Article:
As a child, I often read Classic Comics, which presented classic novels in cartoons. I remember reading one of the Sherlock Holmes novels in this format and being fascinated by Holmes’s ability to focus on the details of a case and ignoring extraneous details.
One particular interchange between him and his friend Watson surprised me and I still recall it many years later. The conversation revealed that Holmes did not know that the earth revolved around the sun. Although it was a common fact known to everybody in his day and age, for Holmes the fact was irrelevant. I thought it was cool that such a brilliant detective could be so ignorant about general knowledge, and only remember information that was germane to the case he was working on, nothing else.
Mr. Holmes, a fascinating look at Sherlock Holmes during his senior years, hinges on Holmes’ ability to remember things, not an easy task for him at 93 years old. The story begins in 1947 when Holmes is living in a Sussex farmhouse with his housekeeper, Mrs. Munro, and her son, Roger with whom he forms a fatherly friendship. Roger is both inquisitive and intelligent and Holmes senses in him a kindred spirit.
The film opens as Holmes returns from a trip to Japan. He has difficulty remembering the details of the case he went there to solve. Gradually, however, through his discussions with Roger who stimulates his thinking, Holmes begins to recalls details of the case in Japan as well as a case that occurred thirty years earlier that involved a woman who committed suicide.
In the present, Holmes’ health deteriorates and Mrs. Munro finds taking care of him more onerous. She also does not like the intense friendship that her son, Roger, has developed for him, a friendship that alienates Roger from her, nurturing in him an independent and at times condescending spirit. Tension develops between mother and son until a crisis changes things for Holmes, Mrs. Munro, and her son.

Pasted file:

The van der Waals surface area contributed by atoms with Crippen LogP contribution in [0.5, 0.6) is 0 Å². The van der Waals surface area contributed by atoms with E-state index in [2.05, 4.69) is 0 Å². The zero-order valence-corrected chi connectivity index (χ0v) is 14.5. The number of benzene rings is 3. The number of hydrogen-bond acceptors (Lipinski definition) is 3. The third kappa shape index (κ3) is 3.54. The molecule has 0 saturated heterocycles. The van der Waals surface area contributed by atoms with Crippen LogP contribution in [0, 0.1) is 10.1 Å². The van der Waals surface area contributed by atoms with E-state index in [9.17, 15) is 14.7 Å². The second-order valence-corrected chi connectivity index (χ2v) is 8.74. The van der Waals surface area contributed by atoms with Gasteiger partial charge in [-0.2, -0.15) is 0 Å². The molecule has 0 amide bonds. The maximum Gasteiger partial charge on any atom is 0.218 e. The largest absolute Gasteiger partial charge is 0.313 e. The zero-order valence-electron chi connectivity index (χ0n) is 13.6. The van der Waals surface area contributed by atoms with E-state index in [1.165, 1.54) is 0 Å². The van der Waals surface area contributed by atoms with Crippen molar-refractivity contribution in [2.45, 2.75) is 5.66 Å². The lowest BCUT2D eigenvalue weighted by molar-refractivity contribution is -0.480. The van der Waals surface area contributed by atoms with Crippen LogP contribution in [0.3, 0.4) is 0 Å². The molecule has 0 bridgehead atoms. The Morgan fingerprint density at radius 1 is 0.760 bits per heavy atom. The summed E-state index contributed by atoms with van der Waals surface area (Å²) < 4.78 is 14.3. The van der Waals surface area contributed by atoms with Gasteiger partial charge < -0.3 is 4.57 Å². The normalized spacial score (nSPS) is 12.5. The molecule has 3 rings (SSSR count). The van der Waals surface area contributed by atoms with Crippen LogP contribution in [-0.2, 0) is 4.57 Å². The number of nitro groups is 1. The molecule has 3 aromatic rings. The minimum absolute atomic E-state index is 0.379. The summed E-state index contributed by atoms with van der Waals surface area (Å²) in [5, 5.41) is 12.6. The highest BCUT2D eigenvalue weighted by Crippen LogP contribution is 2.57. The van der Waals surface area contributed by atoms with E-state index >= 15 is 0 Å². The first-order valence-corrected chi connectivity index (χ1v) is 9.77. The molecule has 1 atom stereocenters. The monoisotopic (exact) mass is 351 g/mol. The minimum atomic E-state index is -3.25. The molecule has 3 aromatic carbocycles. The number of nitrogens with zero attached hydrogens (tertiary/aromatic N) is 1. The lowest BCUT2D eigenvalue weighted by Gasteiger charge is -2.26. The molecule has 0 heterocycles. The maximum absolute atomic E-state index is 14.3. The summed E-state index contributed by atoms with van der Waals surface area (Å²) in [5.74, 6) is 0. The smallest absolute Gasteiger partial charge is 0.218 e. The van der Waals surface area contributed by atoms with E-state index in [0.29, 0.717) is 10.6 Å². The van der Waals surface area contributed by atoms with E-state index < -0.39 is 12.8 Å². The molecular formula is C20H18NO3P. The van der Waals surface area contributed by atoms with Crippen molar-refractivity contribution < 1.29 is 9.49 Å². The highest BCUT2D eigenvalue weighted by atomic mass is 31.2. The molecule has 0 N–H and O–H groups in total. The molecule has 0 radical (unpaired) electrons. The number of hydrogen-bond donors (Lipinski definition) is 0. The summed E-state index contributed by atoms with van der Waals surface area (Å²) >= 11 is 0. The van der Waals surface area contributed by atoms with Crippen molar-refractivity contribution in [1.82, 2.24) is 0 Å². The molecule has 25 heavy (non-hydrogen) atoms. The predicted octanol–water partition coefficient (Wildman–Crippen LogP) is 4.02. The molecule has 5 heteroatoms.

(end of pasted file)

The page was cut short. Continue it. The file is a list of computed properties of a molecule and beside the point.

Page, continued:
The cultivation of memory, which has been a focus of Holmes’ entire professional life, is important in Jewish law and tradition. It is critical in the way we observe our holy days, which require us not only to remember the past but to relive it. For example, we do not just remember the Exodus from Egypt, but we eat the bread of affliction, the matzah, and the bitter herbs. We also experience the transition to freedom by drinking four cups of wine and reclining on cushions at certain points in the Passover seder, the archetypal meal of the holiday.
Moreover, on the ninth day of the Hebrew month of Av, a commemoration of the destruction of the First and Second Temples, we do not just recall the catastrophe. On that day, we fast and sit on low stools, and lament as if the tragedy were only yesterday. On the festival of Tabernacles, which commemorates the journey in the wilderness from Egypt to the Promised Land, we move into fragile huts covered with greenery to re-experience a time when we felt totally dependent on God’s kindness and protection.
The Ethics of the Fathers, a classic of Jewish wisdom literature, states that we should make an effort to retain what we have learned in the past. We are required not to forget, to keep our memories alive and relevant to the present.
Mr. Holmes depicts a man trying to retain his memory, for the past animates his present. He desires to remember the old cases, many of which taught him valuable life lessons. He is not just remembering because he wants to preserve information; he is remembering because through memory he can recreate his past life and transmit some of the wisdom he has gleaned to future generations. For him and for all men, memory links the generations.